During the past decade, numerous studies have demonstrated stimulus-specific synchronization of neuronal activity in the γ-frequency range. However, it appears that the different analyses are based on widely different assumptions about which frequency range to investigate. Therefore, the term "γ-synchronization" refers to an inhomogeneous spectrum of definitions and corresponding frequency bands. Moreover, most studies have been performed in anesthetized animals or in awake animals by use of fixation paradigms. Thus, it is difficult to relate these results to alert animals behaving under natural conditions. Here, we investigate stimulus specific synchronization in primary visual cortex of awake cats in a tracking paradigm. We record local field potentials and multiunit activity simultaneously from multiple electrodes. (1) We demonstrate that visual stimulation induces neuronal synchronization in a broad frequency range reaching well above 100 Hz. (2) We derive a functional γ-band based on an objective criterion: We show that synchronization of neuronal activity is optimally orientation-tuned when a broad frequency band is considered. This band starts above 40 Hz, a frequency that is typically related to the term γ-synchronization, and extends to very high frequencies. Interestingly, the frequency of maximum synchronization is different from the frequency at which synchronization is most stimulus specific. (3) We demonstrate synchronization of neuronal activity in a distinct low-frequency band with different properties suggesting separate functional roles of low- and high-frequency synchronization.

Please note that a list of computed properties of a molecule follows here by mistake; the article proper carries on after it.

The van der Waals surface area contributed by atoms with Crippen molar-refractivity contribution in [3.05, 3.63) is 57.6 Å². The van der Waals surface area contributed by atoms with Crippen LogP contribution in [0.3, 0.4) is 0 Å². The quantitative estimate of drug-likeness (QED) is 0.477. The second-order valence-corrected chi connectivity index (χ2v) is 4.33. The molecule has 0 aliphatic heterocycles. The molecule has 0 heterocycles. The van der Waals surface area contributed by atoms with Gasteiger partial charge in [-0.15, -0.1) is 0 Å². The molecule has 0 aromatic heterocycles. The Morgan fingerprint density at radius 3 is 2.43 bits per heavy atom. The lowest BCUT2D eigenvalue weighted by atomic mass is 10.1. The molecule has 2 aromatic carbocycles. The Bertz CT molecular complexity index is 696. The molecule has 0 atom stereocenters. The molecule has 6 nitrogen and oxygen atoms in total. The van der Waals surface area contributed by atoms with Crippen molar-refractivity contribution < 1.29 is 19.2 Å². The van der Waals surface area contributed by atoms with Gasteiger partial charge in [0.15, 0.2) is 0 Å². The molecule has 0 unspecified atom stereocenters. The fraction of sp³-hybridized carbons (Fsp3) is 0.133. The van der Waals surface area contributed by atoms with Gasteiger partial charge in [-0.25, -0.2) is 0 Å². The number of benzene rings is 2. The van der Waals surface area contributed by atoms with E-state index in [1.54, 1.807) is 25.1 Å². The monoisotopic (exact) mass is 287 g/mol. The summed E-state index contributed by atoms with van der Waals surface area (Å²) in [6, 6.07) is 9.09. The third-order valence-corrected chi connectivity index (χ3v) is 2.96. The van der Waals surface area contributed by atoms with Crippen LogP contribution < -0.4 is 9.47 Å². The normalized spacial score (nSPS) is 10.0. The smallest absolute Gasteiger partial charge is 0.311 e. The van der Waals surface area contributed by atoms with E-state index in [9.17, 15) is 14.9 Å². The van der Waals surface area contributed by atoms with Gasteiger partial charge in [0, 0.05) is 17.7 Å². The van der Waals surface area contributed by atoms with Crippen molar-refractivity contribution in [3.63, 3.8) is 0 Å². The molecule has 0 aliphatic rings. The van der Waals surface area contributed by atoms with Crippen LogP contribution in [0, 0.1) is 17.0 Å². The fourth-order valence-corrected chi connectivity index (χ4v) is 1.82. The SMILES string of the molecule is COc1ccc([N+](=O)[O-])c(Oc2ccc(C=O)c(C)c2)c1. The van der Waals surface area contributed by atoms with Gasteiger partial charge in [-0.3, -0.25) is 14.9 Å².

Siegel, M., & König, P. (2003). A functional gamma-band defined by stimulus-dependent synchronization in area 18 of awake behaving cats. Journal of Neuroscience, 23(10), 4251–4260. https://doi.org/10.1523/jneurosci.23-10-04251.2003